When I do book signings I like to take questions, and one question I am frequently asked is "Where do you get your ideas?" The answer is that they come from everywhere. Heartstone and The Burning Man were fictionalized accounts of real cases. I wrote The Last Innocent Man to answer the question most frequently posed to criminal defense lawyers: "How can you represent someone if you think they are guilty?" The inspiration for Gone, But Not Forgotten came from a discussion at a dinner party. I truly believe that a criminal defense attorney should represent anyone, no matter who they are or what the charge, but Pam Webb, a good friend, asked me a question that started me wondering if there was a person -- Adolph Hitler, for instance -- who was so horrible and had committed crimes that were so awful that I would refuse to represent them. A year later, that germ of an idea had turned into a novel about a female attorney -- nationally known for taking cases involving issues that are important to women -- who decides to represent a man who may be a horrifying serial killer, someone who dehumanizes women before he kills them.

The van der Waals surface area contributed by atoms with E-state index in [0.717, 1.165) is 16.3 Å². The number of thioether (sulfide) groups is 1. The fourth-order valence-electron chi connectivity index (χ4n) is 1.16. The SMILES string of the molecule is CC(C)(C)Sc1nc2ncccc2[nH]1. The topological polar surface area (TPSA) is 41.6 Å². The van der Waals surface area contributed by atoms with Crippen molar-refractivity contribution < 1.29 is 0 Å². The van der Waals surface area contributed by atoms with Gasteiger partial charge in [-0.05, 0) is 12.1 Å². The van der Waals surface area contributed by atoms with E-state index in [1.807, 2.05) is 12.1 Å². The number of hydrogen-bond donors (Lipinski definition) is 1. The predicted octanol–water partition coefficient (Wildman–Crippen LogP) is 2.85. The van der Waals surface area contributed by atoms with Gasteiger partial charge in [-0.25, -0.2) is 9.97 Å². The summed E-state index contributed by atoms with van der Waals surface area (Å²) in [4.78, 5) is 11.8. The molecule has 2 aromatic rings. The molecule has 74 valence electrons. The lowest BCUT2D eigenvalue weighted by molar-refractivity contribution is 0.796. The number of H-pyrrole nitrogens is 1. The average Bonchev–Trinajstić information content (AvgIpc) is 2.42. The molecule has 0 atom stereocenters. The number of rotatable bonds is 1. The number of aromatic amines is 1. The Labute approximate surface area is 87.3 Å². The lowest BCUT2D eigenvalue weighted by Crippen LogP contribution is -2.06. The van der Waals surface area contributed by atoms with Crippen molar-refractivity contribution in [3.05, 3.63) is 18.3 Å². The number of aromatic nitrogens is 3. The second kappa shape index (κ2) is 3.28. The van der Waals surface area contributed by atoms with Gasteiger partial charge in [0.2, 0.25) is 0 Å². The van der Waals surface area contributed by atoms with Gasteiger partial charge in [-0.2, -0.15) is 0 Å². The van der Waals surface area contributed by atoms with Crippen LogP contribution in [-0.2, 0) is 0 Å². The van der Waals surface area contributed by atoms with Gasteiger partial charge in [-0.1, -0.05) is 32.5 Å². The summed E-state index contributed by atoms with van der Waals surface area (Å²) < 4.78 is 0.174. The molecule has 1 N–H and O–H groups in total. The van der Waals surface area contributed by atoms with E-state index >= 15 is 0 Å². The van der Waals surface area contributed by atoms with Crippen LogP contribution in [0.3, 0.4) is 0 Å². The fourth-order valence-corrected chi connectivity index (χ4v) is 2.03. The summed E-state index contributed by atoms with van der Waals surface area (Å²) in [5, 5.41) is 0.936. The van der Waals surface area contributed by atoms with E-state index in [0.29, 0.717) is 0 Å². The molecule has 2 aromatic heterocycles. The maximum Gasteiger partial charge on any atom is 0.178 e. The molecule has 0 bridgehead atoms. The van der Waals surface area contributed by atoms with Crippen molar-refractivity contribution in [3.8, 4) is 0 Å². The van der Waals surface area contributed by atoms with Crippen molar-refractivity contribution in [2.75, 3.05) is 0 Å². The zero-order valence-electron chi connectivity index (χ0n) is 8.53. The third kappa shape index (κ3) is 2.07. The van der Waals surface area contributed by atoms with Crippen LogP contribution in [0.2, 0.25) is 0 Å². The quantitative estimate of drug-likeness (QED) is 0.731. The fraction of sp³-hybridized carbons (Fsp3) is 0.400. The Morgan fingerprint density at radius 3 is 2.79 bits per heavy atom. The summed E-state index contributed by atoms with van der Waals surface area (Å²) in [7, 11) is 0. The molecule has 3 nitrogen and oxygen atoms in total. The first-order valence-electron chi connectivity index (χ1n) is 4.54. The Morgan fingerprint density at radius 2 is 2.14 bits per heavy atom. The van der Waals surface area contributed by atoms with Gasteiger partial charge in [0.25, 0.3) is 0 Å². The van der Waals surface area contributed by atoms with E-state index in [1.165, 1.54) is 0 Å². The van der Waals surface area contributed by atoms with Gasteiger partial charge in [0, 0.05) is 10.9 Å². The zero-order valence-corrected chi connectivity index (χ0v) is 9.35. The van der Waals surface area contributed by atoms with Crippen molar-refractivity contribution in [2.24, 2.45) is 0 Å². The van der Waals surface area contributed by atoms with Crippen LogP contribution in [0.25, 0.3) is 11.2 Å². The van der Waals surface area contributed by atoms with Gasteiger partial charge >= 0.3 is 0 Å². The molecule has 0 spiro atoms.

The idea for Wild Justice popped into my head one day, several years ago, but it took me a while to figure out what to do with it. I imagined a narcotics officer who gets an anonymous tip: a person he has never heard of is supposed to have a large quantity of drugs in his house. But he's in a bind: a policeman can't search a house based on an anonymous tip, unless he can corroborate the tip with other, reliable evidence. When my imagined policeman is unable to do this, he gets frustrated and breaks into the suspect's house to see if he is on a wild goose chase. While searching for drugs, he makes a horrifying discovery and realizes that the suspect is a serial killer. He can't use any of the evidence he has found because he discovered it during an illegal search.

I thought this was a terrific idea for a story, but I couldn't figure out what happened next. I filed the idea away in my "Ideas" file and forgot about it. Two years ago, the other shoe dropped and I figured out the rest of the story. Am I a normal person who gets weird ideas because I spent twenty-five years working with abnormal people? Or am I just weird? My wife and kids think I'm pretty normal, but who knows -- anyway, I don't really care, as long as the ideas keep coming.

-- Phillip Margolin

Back to top

Connect with Phillip Margolin:  Twitter Facebook